There’s something happening here. Today’s music scene of mutated and fractured genres has delivered us a treasure trove of sonic wonder, yet there’s something absent from it. That missing ingredient is a sense of community. The show at Chicago’s Lincoln Hall on May 10th brought together a shockingly unpretentious crowd that was there not to be seen, but to experience the ghosts of rock history through a lineup of garage rock loyalists spearheaded by a guitar-wielding, wild-haired San Franciscan named Ty Segall.
The main attractions were no doubt White Fence and Segall, but Bitchin’ Bajas began the night with an intimate performance, as the two-man project set up their keyboards in the middle of the crowd and turned out a dizzying set of krautrock ambiance. Austin garage rockers The Strange Boys had the unfortunate circumstance of soundtracking the Chicago Bulls’ exit from the NBA playoffs as the overhead projector screen was kept on for the first five minutes of their set. After a tepid response to their newer, keyboard-centric songs, The Strange Boys turned it around when Ryan Sambol picked up his guitar and harmonica and tore through “Be Brave”.
The prolific psych-garage weirdos White Fence tipped off their set with a dense wall of guitar fuzz. Frontman Timothy Presley –looking like a young Donovan — thrashed around the neck of the guitar, with his fingers moving the speed of a hummingbird’s wings. The band opted to bring the noise rather than draw heavily from their 2011 two-volume singles collection. This approach brought a brand of energy that lent itself to a live setting, but it removed any shred of the hooks or songcraft heard on their studio counterparts. This didn’t seem to matter much to the amped crowd.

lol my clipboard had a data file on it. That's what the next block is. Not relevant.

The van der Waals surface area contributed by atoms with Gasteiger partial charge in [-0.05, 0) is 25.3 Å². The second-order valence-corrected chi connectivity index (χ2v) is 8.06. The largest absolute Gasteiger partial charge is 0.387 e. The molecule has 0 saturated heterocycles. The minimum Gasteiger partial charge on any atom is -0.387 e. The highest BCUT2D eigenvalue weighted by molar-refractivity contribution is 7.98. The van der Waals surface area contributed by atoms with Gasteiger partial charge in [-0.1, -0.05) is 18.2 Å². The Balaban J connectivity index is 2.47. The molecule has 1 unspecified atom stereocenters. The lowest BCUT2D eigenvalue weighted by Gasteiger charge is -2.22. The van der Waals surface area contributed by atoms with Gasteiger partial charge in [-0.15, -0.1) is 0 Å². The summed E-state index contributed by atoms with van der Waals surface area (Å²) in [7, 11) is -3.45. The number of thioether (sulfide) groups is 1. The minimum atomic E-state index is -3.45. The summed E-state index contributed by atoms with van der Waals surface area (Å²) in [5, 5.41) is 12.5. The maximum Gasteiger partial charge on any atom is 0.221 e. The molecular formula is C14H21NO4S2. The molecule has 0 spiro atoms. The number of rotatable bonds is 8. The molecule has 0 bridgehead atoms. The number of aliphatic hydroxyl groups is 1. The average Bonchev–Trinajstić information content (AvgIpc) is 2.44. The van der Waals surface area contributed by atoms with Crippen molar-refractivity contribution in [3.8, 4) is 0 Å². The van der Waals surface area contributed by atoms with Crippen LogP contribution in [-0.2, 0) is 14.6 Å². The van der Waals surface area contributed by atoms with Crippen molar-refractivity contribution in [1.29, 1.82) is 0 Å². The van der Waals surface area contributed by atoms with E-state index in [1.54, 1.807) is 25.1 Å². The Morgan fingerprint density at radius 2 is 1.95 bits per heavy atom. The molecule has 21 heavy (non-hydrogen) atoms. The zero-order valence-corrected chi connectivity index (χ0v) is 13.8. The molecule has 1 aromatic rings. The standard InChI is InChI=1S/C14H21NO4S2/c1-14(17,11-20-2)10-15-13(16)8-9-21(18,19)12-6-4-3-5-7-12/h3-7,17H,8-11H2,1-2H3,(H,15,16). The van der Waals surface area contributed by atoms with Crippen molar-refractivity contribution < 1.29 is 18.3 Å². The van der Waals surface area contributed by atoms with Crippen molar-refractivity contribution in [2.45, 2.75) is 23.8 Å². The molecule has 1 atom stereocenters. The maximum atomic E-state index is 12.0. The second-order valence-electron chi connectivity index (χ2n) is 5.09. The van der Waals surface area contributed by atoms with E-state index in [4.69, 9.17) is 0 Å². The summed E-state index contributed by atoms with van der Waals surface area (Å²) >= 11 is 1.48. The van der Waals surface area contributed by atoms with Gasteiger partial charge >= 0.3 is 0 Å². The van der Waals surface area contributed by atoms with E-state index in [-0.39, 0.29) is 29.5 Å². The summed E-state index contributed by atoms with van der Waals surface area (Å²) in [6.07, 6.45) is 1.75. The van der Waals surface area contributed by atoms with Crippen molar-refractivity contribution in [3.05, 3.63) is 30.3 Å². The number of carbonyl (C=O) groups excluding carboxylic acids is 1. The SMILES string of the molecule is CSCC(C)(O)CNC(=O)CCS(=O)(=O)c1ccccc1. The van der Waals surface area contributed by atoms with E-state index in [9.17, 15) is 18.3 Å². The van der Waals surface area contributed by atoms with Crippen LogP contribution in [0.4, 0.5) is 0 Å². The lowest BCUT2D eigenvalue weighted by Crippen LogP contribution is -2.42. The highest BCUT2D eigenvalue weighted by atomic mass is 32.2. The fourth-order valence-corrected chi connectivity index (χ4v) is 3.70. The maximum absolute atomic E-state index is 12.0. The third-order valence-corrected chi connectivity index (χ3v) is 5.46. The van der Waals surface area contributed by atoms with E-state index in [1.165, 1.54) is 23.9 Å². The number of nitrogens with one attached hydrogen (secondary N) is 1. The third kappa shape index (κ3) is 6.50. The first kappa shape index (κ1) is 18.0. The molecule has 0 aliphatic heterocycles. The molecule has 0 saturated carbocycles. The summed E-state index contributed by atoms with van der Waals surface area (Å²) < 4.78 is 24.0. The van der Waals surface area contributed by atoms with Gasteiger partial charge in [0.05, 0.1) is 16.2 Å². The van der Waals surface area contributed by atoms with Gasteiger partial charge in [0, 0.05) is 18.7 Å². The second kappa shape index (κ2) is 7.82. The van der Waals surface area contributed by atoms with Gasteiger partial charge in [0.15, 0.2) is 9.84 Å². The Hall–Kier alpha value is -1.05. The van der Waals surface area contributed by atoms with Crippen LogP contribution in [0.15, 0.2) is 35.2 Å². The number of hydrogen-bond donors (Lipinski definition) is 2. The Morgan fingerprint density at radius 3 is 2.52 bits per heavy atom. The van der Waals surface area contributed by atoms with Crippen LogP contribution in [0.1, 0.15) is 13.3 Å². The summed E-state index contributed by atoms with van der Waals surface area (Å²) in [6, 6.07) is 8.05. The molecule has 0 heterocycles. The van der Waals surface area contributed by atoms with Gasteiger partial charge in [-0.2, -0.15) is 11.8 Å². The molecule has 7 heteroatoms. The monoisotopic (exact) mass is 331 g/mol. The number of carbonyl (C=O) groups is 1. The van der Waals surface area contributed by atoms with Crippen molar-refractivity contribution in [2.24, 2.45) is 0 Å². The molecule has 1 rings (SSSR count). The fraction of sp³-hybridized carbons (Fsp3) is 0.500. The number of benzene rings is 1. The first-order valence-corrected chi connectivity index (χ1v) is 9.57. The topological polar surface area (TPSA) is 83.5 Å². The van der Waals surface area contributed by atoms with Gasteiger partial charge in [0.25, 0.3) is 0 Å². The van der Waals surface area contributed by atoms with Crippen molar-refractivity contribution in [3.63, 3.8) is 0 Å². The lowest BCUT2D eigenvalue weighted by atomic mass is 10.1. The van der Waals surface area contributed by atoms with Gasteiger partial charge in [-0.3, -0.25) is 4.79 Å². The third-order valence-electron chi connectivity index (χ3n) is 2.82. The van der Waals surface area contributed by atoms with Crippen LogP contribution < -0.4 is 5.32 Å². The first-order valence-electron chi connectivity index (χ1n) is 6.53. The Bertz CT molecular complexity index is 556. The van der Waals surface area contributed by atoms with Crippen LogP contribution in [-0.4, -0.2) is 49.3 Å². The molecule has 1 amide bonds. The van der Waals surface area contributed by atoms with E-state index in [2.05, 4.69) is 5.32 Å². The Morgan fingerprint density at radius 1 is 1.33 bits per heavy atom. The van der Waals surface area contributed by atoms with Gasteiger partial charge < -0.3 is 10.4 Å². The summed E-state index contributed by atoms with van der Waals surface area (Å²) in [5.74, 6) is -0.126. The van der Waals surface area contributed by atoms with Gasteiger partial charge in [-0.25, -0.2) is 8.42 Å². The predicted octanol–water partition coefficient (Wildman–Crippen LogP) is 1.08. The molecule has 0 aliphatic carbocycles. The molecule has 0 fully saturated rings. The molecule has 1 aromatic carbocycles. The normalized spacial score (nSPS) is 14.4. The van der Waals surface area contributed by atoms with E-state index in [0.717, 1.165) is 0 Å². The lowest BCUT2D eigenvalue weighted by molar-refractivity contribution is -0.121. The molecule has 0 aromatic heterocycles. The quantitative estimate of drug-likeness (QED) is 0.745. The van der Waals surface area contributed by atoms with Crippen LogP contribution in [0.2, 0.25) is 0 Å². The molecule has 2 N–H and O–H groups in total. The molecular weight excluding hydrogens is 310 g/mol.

Segall then took the stage looking like the healthier, older brother of the late Jay Reatard and was joined for a two-song set alongside members of White Fence to celebrate their new collaborative album, Hair. “Scissor People” was the moment when the bubbling energy finally burst, ushering in an intensity from the crowd that didn’t wane until the houselights came on later in the night. From the balcony, the swirling crowd looked like a human garbage disposal with fists flying and crowd surfers gurgling to the top of the sweaty mess while literally giving the middle finger to those sitting comfortably above.
The bulk of Segall’s set came from his highly regarded 2011 album, Goodbye Bread, and was glued together by his tight-knit four-piece band. Drummer Emily Rose pounded away in an understated Meg White fashion that allowed Segall’s axe to steal each moment. Segall, unlike White Fence, struck the right balance between guitar-hero antics and sticking faithful to his songs, letting moments of song structure peek through the wild, distorted jamming.
When Segall and his band turned their focus to their upcoming LP, Slaughterhouse, he announced that it was a “collaborative effort,” and it showed. Set highlight “I Bought My Eyes” began with Segall singing, “I was a rich man/I was a poor man/But now I’ll never know” in surprising clarity before the band mowed down the audience with an aural assault. The highlight of the encores was a cover of the James Gang track “Funk #49”. The 70’s swagger of the guitar classic drew wide smiles from Segall and his band, with the crowd pausing from moshing to clap along during the drum breakdown.
On this night, Lincoln Hall, known for its pristine sound quality, was transformed into a sweat-soaked and dingy rumpus room for garage punks to thrash around in while fist pumping along to fuzzed-out anthems. After the show, the bands mingled out front, hugging, sharing cigarettes, and talking to one another. There was a who’s who of the Chicago garage scene hanging out with them. And there it was. A sense of community almost non-existent in today’s music. There’s something happening here, indeed.
Photography by Joshua Mellin.